Insulator elements can block gene activation by an enhancer when they are placed between it and a promoter.15,16 To test whether this is the case for the LTR insertion in LMO2, single insulator (1.2 kb) constructs were also investigated. Successful exchange was achieved as verified by Southern blot analysis (Figures S3 and S4). When placed between the LTR and the distal promoter, the insulator had little effect on LMO2 expression, whereas a significant reduction occurred when the insulator was placed between the LTR and the proximal promoter (Figure S5). Note that clones having the insulator between the distal promoter and the expression cassette exhibited an increase in GFP MFI over the noninsulated LTR-GFP cassette (294 ± 66 vs 81 ± 24, P = .028), whereas those clones with the insulator element between the proximal promoter and the expression cassette had a lower MFI (25 ± 1, P = .035) than control, suggesting that epigenetic mechanisms that tended to reduce transgene expression originated 5′ to the insertion site (Figure S5).

Globin regulatory elements do not activate LMO2 in lymphoid cells

Our laboratory has developed a globin gene lentiviral vector in which the γ-globin coding sequences are under the control of the minimal β-globin promoter and linked to elements from the β-globin LCR.18 A cassette was constructed in which the globin regulatory elements from this vector (mLARβΔγV5) driving GFP coding sequences were flanked by loxP and loxP511 sites. Directional cassette exchange was accomplished in the R-6 clone. In an early experiment, single cells initially expressing GFP were sorted, and a total of 225 clones were recovered. Only one clone showed the expected band in PCR screening and it was GFP negative. In subsequent experiments, transfected cells were randomly sorted. Four additional clones were identified by PCR screening, and Southern blot analysis confirmed that all 5 clones had undergone cassette exchange (Figure S6). Overall, the process of targeted clone identification was relatively inefficient (0.5%-1.4%) because clones had to be screened randomly rather than based on marker expression. The globin regulatory elements failed to activate the LMO2 gene at the mRNA level (Figure 6A) or protein level (Figure 6B). None of these clones expressed GFP by flow analysis (data not shown). These results are consistent with the lineage specificity of globin LCR19 and imply that a lentiviral vector containing a therapeutic globin gene cassette with a SIN design will have a more favorable safety profile with respect to proto-oncogene activation in lymphoid cells than the oncoretroviral vectors with intact LTRs used in the X-SCID46 and CGD7 trials.

Figure 6

LMO2 is not activated by globin regulatory elements. A cassette containing the GFP coding sequences under the control of β-globin gene promoter along with the human β-globin LCR was used in the cassette exchange reaction in R-6 cells. Five clones were confirmed as having undergone the predicted exchange. Activation of the LMO2 gene in all 5 clones was minimal, if any, as determined by qRT-PCR (A) or Western blot analysis (B).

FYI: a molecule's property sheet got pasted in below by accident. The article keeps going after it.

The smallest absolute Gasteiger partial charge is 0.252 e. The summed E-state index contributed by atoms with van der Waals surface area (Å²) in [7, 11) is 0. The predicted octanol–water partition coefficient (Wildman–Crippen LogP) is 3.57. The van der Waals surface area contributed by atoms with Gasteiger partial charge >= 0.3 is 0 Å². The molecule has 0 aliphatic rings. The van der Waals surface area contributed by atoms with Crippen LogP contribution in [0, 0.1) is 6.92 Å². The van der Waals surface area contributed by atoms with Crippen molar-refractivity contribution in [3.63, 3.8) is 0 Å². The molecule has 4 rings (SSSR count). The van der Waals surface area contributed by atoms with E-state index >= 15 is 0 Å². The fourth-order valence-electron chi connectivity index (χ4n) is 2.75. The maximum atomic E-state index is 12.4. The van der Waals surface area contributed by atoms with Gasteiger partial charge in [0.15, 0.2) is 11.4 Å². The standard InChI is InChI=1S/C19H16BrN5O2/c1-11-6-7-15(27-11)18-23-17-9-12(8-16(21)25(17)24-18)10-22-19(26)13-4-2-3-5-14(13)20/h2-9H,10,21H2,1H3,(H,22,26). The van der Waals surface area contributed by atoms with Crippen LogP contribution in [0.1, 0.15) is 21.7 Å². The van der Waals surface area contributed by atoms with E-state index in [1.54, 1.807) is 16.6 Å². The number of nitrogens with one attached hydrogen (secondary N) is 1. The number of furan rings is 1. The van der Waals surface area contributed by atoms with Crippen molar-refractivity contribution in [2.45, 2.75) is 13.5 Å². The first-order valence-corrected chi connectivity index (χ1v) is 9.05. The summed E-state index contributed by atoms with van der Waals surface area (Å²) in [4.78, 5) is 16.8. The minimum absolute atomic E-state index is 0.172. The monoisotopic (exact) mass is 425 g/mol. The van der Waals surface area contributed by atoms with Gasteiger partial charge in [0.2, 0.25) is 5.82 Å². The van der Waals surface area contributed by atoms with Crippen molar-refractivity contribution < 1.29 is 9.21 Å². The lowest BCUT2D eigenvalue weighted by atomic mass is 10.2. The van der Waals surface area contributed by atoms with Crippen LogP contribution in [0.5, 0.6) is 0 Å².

Vector comparison

Our experimental system was designed to facilitate the comparison of various vectors with respect to proto-oncogene activation. Accordingly, we compared a conventional γ-retroviral vector having 2 LTRs, similar to that used in clinical trials to date, to a vector engineered to enhance safety by use of a SIN design with insulator fragments in the LTRs and an internal cellular promoter driving the transgene. The 2 LTR γ-retroviral vector activated LMO2 to 87.5% (± 29.9%, n = 5) the level of expression of the gene in K562 cells, whereas the lentiviral vector with insulators gave a value of 1.7% (± 0.7%, n = 7), which is at the level of sensitivity of the qRT-PCR assay. The Western blot analysis shown in Figure 7 confirms strong LMO2 activation by the 2 LTR vectors and minimal activation in only 2 of the clones by the SIN vector with insulators.

Figure 7

Comparison of a conventional γ-retroviral vector to a SIN lentiviral vector with insulator elements in the LTRs and an internal cellular promoter. The organization of the 2 vectors is shown. Each of the 6 clones having the conventional γ-retroviral vector inserted into the LMO2 gene gave a strong signal on Western blot analysis, whereas only 2 of the 7 clones having the insulated lentiviral vector gave a weak signal on Western blot analysis.

Discussion

The focus of our work has been the development of a system capable of recreating specific retroviral insertions into or near proto-oncogenes to evaluate the potential for specific regulatory elements to activate the targeted gene. We have used AAV vector–mediated homologous targeting to introduce an expression cassette24 followed by Cre recombinase–mediated, directional cassette exchange31 to evaluate the potential of specific regulatory elements to attenuate or eliminate activation of the LMO2 proto-oncogene. We targeted LMO2 because it has been implicated in the pathogenesis of leukemia in 2 patients with X-SCID as a consequence of insertional mutagenesis by the therapeutic transgene vector.8 Our results indicate that a single LTR can activate LMO2 while driving expression of the GFP marker gene. Flanking insulator (cHS4) elements attenuated, but did not eliminate, LMO2 activation while simultaneously increasing expression of the marker gene. Of interest with respect to the development of gene therapy for hemoglobin disorders,18 an expression cassette containing elements from the globin LCR and the β-globin promoter was unable to activate LMO2 in lymphoid cells. Furthermore, we showed that a lentiviral vector with a design intended to enhance safety did not activate the LMO2 gene.